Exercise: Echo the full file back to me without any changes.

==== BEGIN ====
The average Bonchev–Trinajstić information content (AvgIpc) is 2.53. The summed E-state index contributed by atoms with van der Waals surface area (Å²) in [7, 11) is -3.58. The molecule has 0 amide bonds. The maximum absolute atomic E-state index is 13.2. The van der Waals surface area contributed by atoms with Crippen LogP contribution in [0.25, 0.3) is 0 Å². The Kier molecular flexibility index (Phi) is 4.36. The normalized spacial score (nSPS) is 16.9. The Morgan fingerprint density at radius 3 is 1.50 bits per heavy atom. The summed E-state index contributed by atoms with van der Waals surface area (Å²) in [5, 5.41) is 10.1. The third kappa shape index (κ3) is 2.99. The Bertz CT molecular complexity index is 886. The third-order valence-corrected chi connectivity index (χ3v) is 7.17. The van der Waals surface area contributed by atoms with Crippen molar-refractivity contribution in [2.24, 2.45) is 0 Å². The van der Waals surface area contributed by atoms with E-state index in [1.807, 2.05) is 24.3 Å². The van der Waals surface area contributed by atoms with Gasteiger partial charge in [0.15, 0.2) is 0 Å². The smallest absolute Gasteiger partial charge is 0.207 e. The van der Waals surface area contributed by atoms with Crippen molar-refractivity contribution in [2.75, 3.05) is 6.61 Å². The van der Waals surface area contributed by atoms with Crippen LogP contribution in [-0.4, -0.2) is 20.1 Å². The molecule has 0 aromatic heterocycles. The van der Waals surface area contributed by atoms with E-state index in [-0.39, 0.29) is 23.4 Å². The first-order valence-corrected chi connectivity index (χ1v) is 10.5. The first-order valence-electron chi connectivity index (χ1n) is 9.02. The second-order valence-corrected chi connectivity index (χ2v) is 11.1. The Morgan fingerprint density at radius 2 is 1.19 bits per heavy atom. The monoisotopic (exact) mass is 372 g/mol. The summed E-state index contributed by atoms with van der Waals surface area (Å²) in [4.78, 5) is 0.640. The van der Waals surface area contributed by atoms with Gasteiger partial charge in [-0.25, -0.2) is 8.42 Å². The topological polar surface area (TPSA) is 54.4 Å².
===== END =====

The average Bonchev–Trinajstić information content (AvgIpc) is 2.53. The summed E-state index contributed by atoms with van der Waals surface area (Å²) in [7, 11) is -3.58. The molecule has 0 amide bonds. The maximum absolute atomic E-state index is 13.2. The van der Waals surface area contributed by atoms with Crippen LogP contribution in [0.25, 0.3) is 0 Å². The Kier molecular flexibility index (Phi) is 4.36. The normalized spacial score (nSPS) is 16.9. The Morgan fingerprint density at radius 3 is 1.50 bits per heavy atom. The summed E-state index contributed by atoms with van der Waals surface area (Å²) in [5, 5.41) is 10.1. The third kappa shape index (κ3) is 2.99. The Bertz CT molecular complexity index is 886. The third-order valence-corrected chi connectivity index (χ3v) is 7.17. The van der Waals surface area contributed by atoms with Crippen molar-refractivity contribution in [2.24, 2.45) is 0 Å². The van der Waals surface area contributed by atoms with E-state index in [1.807, 2.05) is 24.3 Å². The van der Waals surface area contributed by atoms with Gasteiger partial charge in [0.15, 0.2) is 0 Å². The smallest absolute Gasteiger partial charge is 0.207 e. The van der Waals surface area contributed by atoms with Crippen molar-refractivity contribution in [2.75, 3.05) is 6.61 Å². The van der Waals surface area contributed by atoms with Crippen LogP contribution in [-0.4, -0.2) is 20.1 Å². The molecule has 0 aromatic heterocycles. The van der Waals surface area contributed by atoms with E-state index in [-0.39, 0.29) is 23.4 Å². The first-order valence-corrected chi connectivity index (χ1v) is 10.5. The first-order valence-electron chi connectivity index (χ1n) is 9.02. The second-order valence-corrected chi connectivity index (χ2v) is 11.1. The Morgan fingerprint density at radius 2 is 1.19 bits per heavy atom. The monoisotopic (exact) mass is 372 g/mol. The summed E-state index contributed by atoms with van der Waals surface area (Å²) in [4.78, 5) is 0.640. The van der Waals surface area contributed by atoms with Gasteiger partial charge in [-0.25, -0.2) is 8.42 Å². The topological polar surface area (TPSA) is 54.4 Å².